Appellate Attorney John Vail recently argued a case in the Tennessee Supreme Court presenting a very important issue: Does Tennessee’s $750,000 cap on "noneconomic" personal injury damages violate the Tennessee Constitution? This case could have a significant impact on so-called "tort reform," in Tennessee and beyond.
Remember the parade last fall? The parade of high federal officials lining up to testify before Congress in the impeachment inquiry?
Now that the Senate has failed to remove Trump from office, it's payback time. Many of those officials are feeling Trump's wrath.
Former federal prosecutor and current D.C. lawyer Benjamin Vernia, whom Stewart previously interviewed about the Mueller Report, sat down with us again and explained all.
Please note: this interview was recorded in late 2019, before the Senate impeachment trial.
Sanford Levinson is a law professor from Texas who is very critical of our Constitution’s “structural flaws.” We interviewed him several years ago on this topic. Now, he’s teamed up with his wife, Cynthia, an author of children’s books, to explain his arguments to a younger audience.
Hey, you're never too young to start becoming a good citizen.
Donald Trump often claims that some folks have been trying to impeach him since the day he was sworn in. He's right.
Stewart speaks with one of those folks, Ron Fein, of Free Speech for People. Ron's organization has gone beyond calling for Trump's removal from office--it has actually drafted six different Articles of Impeachment.
No, not our current president. Another one, perhaps the greatest in our history: Abraham Lincoln.
Lincoln was anti-slavery, but he didn’t believe that the Constitution gave him the power to ban slavery where it existed. And Lincoln believed in the rule of law. But, eventually, of course, things changed.
Daniel Stowell, the former Editor of the Lincoln Papers, was the 2019 McMurtry Lecturer at Lincoln Memorial University. Daniel tells Stewart about Lincoln’s ethical dilemma and how he resolved it.
The air is, once again, heavy with talk of impeachment. It’s happened three times before (if you count Richard Nixon’s resignation, which you should).
Stewart talks with his buddy Russell Riley from the University of Virginia’s Miller Center, where the talk is almost always about presidents, and, sometimes, about impeaching them.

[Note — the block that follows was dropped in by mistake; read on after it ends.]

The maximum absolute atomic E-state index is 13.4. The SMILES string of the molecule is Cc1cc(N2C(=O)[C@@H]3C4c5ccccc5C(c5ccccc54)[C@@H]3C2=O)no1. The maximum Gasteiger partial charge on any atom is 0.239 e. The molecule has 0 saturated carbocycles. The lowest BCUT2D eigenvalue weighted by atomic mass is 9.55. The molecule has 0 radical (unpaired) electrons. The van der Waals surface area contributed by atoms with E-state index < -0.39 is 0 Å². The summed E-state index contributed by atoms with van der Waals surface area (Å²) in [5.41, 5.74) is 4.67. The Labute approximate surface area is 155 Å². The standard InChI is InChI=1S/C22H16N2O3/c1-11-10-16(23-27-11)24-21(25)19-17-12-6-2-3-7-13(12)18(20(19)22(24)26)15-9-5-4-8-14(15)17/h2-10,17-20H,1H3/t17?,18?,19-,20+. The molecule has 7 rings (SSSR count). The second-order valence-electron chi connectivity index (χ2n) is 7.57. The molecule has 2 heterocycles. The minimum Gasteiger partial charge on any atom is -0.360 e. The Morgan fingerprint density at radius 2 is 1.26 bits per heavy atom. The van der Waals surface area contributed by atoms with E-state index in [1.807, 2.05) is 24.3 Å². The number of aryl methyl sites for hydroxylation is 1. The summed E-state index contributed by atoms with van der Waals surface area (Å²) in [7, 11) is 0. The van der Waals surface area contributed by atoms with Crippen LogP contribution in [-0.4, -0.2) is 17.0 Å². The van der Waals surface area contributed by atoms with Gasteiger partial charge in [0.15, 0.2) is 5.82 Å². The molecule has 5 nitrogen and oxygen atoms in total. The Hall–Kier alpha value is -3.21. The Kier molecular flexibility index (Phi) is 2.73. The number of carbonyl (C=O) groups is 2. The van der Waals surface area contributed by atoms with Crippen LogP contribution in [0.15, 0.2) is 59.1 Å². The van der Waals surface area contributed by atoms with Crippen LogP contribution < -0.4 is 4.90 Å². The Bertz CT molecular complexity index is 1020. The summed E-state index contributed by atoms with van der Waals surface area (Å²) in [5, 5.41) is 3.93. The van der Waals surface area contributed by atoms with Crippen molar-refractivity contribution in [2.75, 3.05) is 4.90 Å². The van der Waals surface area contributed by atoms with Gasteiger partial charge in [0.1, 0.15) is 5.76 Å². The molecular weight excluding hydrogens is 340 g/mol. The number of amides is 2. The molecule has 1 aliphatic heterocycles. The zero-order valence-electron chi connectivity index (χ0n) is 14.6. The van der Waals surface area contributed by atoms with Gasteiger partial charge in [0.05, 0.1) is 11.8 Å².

Recently, Stewart attended a conference at Montpelier focused upon the essential role that Virginia has played in establishing and maintaining representative democracy in North America and the pivotal year of 1619.
Jon Alger, the President of James Madison University, also attended. The two of them discuss what they learned, and what they and many others are doing to extend Virginia's legacy.
“Domestic terrorism” has been in the news a lot lately. Many of the mass shootings we’ve recently experienced seem to have been motivated, at least in part, by white supremacist ideology, perhaps with the intent to provoke widespread terror. This has prompted at least one proposal in Congress to create a domestic terrorism statute mirroring laws already in place to fight international terrorism.
Doug McKechnie, our First Amendment Guy, discusses some of the constitutional issues such a statute would create, including not only concerns about free speech and association, but also about wiretaps and other forms of government surveillance.
And, anyway, are such laws even necessary? Aren’t there already statutes on the books that criminalize murder, assault, damage to property, and conspiracy? Is this a road we want to go down?
Donald Trump calls himself Tariff Man, and he certainly seems to enjoy waging his trade wars. Has he exceeded his constitutional authority? What, precisely, is a tariff, anyway? And who has the power to impose them?
Joel Trachtman of the Fletcher School of Law and Diplomacy at Tufts University shares his expertise with Stewart, and, boy, does Joel know a lot about law, economics, and, well, tariffs.